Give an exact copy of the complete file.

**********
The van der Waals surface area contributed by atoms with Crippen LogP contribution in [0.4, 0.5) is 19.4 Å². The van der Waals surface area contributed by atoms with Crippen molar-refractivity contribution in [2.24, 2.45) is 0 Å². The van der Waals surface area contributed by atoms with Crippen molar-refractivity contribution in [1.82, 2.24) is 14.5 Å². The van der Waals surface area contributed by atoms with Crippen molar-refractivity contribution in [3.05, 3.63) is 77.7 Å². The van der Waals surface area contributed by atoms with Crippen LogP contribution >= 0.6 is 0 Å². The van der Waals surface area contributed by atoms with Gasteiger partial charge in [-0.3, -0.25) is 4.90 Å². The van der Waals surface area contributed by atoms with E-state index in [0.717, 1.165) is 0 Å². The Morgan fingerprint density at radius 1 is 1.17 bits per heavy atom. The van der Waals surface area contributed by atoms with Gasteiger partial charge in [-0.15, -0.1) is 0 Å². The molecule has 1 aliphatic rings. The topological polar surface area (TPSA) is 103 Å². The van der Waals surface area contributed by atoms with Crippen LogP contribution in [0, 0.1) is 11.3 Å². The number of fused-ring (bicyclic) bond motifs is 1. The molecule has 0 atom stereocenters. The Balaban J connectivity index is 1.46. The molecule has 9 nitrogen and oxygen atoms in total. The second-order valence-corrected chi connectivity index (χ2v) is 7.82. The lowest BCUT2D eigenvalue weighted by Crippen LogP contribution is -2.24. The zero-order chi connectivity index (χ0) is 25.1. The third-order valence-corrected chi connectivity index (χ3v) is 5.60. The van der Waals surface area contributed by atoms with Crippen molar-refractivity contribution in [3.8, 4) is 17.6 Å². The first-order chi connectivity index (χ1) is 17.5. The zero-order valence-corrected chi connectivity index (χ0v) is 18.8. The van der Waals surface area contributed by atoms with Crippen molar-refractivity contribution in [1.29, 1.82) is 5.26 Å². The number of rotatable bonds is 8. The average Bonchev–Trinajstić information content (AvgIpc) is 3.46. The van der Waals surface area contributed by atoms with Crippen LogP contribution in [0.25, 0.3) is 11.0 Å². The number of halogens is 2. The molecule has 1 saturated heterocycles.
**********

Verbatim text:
The van der Waals surface area contributed by atoms with Crippen LogP contribution in [0.4, 0.5) is 19.4 Å². The van der Waals surface area contributed by atoms with Crippen molar-refractivity contribution in [2.24, 2.45) is 0 Å². The van der Waals surface area contributed by atoms with Crippen molar-refractivity contribution in [1.82, 2.24) is 14.5 Å². The van der Waals surface area contributed by atoms with Crippen molar-refractivity contribution in [3.05, 3.63) is 77.7 Å². The van der Waals surface area contributed by atoms with Crippen LogP contribution >= 0.6 is 0 Å². The van der Waals surface area contributed by atoms with Gasteiger partial charge in [-0.3, -0.25) is 4.90 Å². The van der Waals surface area contributed by atoms with E-state index in [0.717, 1.165) is 0 Å². The Morgan fingerprint density at radius 1 is 1.17 bits per heavy atom. The van der Waals surface area contributed by atoms with Gasteiger partial charge in [-0.15, -0.1) is 0 Å². The molecule has 1 aliphatic rings. The topological polar surface area (TPSA) is 103 Å². The van der Waals surface area contributed by atoms with Crippen LogP contribution in [0, 0.1) is 11.3 Å². The number of fused-ring (bicyclic) bond motifs is 1. The molecule has 0 atom stereocenters. The Balaban J connectivity index is 1.46. The molecule has 9 nitrogen and oxygen atoms in total. The second-order valence-corrected chi connectivity index (χ2v) is 7.82. The lowest BCUT2D eigenvalue weighted by Crippen LogP contribution is -2.24. The zero-order chi connectivity index (χ0) is 25.1. The third-order valence-corrected chi connectivity index (χ3v) is 5.60. The van der Waals surface area contributed by atoms with Crippen molar-refractivity contribution in [3.8, 4) is 17.6 Å². The first-order chi connectivity index (χ1) is 17.5. The zero-order valence-corrected chi connectivity index (χ0v) is 18.8. The van der Waals surface area contributed by atoms with Crippen molar-refractivity contribution in [1.29, 1.82) is 5.26 Å². The number of rotatable bonds is 8. The average Bonchev–Trinajstić information content (AvgIpc) is 3.46. The van der Waals surface area contributed by atoms with Crippen LogP contribution in [0.25, 0.3) is 11.0 Å². The number of halogens is 2. The molecule has 1 saturated heterocycles.